1. Obtain a full copy of your plan and administrative record. The full plan will not typically be a benefit summary or a print-out from a website. It will be fairly long and many definitions and it will recite your ERISA plan terms, policies and procedures for filing a claim and handling the claim, claim denials, appeals of claim denials, etc. The claims administrator will likely not have a copy of the full plan. You can request a copy of the full plan from your Employer’s Human Resources department or often from the claims administrator (the insurer or third-party administrator). You can request a copy of the administrative record from the claims administrator, which is often an insurance company such as MetLife, Unum, and Liberty Mutual.
2. Read the Plan. Your Plan document controls the rights and obligations of the parties, including all plan participants and beneficiaries. Thus, if you have an ERISA claim for Short-Term and Long-Term Disability benefits, you should read the plan carefully. A human resources representative, a customer service representative for the insurance company that administers your disability benefits, or your claims administrator may tell you what your benefits are over the telephone or in an e-mail. You cannot rely on what a representative tells you over the phone. The Plan document controls the benefits available, not what someone tells you over the telephone or via e-mail. If there is any confusion, ask the representative to tell you what specific Plan provision they are referencing and ask them to send you a letter documenting what they are telling you.
3. Understand the difference and transition between Short-Term Disability (STD) and Long-Term Disability (LTD). Be aware that getting STD insurance does not automatically mean that you have LTD insurance. If you want to ensure financial stability if you suffer a long-term disability in the future, you will want to ensure that you select the appropriate amount of LTD coverage because STD benefits will only last you about three to six months. LTD coverage will often last until your 65th birthday. Additionally, some plans provide for an automatic transition between STD and LTD benefits, but others have a gap of time between STD and LTD benefits or require two, separate applications for the STD and then the LTD benefits.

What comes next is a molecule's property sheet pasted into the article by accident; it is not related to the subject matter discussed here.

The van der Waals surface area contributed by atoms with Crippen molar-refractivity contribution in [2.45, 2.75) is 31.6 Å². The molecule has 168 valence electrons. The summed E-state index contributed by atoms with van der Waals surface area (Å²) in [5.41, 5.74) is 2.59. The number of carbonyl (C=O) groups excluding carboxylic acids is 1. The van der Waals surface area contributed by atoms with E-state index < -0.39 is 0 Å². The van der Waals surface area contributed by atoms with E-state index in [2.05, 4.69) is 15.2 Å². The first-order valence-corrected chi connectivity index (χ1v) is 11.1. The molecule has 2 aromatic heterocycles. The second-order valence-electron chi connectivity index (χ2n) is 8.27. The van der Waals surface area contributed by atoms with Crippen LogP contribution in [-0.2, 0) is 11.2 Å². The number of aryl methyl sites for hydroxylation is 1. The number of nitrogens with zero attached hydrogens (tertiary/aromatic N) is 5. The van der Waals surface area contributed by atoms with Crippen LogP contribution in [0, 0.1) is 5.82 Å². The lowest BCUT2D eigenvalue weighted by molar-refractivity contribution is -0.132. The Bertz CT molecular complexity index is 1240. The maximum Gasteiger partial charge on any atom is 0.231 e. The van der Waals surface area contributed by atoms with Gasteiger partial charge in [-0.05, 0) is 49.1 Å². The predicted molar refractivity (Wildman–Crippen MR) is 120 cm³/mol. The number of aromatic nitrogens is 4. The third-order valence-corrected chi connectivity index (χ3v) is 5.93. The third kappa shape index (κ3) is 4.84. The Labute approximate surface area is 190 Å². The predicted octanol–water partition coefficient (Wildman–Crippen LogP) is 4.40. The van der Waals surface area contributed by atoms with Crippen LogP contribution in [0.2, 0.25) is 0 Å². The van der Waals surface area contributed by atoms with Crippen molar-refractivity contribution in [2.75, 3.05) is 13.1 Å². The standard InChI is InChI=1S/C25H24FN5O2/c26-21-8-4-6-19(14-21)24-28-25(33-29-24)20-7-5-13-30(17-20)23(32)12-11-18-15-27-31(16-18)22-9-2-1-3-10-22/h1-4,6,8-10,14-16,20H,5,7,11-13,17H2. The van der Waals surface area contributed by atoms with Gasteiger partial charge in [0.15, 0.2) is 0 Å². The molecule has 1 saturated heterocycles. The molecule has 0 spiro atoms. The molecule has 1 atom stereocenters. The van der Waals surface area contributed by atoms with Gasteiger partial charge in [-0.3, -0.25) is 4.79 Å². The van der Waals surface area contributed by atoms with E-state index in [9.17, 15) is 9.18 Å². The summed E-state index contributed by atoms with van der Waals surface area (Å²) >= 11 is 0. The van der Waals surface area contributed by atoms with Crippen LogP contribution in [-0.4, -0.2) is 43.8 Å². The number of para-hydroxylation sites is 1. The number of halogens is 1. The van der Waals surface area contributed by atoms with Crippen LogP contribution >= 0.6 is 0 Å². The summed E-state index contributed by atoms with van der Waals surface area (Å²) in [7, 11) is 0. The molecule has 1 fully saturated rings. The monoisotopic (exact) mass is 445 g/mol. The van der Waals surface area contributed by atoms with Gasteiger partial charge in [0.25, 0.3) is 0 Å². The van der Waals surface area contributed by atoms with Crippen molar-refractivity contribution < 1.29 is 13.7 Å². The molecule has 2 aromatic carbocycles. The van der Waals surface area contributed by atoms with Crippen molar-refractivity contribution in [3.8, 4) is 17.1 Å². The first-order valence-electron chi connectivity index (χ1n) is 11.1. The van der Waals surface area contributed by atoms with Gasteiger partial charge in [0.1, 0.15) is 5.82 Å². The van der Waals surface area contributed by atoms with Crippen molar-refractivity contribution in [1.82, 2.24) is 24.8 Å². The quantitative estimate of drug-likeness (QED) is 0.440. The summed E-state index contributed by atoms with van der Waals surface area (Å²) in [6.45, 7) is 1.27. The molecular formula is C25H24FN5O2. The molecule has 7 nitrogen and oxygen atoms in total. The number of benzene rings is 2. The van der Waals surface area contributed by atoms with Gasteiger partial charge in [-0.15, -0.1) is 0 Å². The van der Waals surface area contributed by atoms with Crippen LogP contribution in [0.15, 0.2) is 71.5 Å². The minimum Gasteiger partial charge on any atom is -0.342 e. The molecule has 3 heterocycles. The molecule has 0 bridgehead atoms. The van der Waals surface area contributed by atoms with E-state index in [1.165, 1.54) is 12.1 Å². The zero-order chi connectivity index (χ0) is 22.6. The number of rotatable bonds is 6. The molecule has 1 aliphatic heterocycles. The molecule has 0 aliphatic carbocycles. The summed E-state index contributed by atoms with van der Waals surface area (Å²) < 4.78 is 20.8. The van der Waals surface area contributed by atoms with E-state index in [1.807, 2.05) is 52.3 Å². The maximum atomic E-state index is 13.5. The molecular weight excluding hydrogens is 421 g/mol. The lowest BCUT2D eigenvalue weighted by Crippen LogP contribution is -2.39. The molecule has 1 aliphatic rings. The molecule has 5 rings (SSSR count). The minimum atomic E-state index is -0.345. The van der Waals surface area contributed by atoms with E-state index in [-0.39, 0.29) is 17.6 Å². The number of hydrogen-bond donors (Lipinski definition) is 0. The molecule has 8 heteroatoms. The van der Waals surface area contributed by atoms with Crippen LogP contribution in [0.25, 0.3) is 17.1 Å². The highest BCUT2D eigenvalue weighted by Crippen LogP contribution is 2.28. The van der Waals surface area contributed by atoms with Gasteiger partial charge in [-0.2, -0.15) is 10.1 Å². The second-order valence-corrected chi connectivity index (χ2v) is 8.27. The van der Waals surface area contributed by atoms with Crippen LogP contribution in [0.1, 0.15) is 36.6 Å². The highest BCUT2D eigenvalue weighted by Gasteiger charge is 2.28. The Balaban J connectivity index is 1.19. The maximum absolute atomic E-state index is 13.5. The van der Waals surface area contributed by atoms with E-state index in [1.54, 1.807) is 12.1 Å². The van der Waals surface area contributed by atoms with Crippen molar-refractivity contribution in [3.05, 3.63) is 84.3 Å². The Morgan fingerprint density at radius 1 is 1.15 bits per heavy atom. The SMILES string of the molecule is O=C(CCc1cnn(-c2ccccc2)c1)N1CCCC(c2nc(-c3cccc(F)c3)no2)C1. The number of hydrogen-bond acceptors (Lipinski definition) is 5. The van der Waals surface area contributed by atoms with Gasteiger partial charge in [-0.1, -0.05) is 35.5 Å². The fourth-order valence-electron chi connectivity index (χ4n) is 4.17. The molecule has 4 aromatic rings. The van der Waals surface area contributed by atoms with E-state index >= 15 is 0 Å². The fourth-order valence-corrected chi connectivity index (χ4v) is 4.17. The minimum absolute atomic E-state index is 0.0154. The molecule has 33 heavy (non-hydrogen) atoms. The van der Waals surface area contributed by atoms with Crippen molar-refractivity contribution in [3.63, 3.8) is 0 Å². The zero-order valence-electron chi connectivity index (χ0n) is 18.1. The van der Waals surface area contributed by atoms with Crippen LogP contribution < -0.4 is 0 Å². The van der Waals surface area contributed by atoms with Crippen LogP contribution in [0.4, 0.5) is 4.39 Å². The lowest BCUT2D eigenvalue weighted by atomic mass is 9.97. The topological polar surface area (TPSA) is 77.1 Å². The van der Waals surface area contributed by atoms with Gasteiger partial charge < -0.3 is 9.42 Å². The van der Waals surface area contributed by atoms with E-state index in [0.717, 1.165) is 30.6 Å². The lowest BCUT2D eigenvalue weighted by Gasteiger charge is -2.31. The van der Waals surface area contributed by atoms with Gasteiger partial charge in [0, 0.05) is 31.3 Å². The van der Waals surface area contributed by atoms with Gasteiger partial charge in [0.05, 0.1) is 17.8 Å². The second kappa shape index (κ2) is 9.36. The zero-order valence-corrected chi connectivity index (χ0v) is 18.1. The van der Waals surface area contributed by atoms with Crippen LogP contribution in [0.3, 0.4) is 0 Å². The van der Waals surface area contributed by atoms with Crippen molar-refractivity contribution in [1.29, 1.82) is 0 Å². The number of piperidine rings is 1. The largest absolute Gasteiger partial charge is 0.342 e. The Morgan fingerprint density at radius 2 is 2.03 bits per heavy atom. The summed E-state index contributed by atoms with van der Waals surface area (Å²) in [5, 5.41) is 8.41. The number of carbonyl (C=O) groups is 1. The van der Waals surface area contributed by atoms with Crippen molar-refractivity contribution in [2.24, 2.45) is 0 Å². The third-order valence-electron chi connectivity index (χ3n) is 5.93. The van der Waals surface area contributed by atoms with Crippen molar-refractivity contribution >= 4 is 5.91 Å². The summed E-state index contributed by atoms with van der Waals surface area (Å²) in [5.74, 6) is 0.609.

4. Select the appropriate coverage amount. Employers often provide an automatic base STD amount and allow you to opt into higher coverage for STD. LTD insurance coverage is often optional and offers several coverage levels for the amount of benefits you would like to receive if you become disabled. Be sure to select the coverage that you want, and make sure you fill out any forms, like a Statement of Health, to ensure that you receive the coverage you select.
5. Confirm your coverage. Get a confirmation of coverage in writing, either a print-out of the premiums that you are paying for each insurance coverage you have chosen through your employer or a certificate that states the exact coverage you receive. Make sure you always have a current document showing your benefits coverage, which will usually be once a year after coverage selection or two to four months after you begin new employment.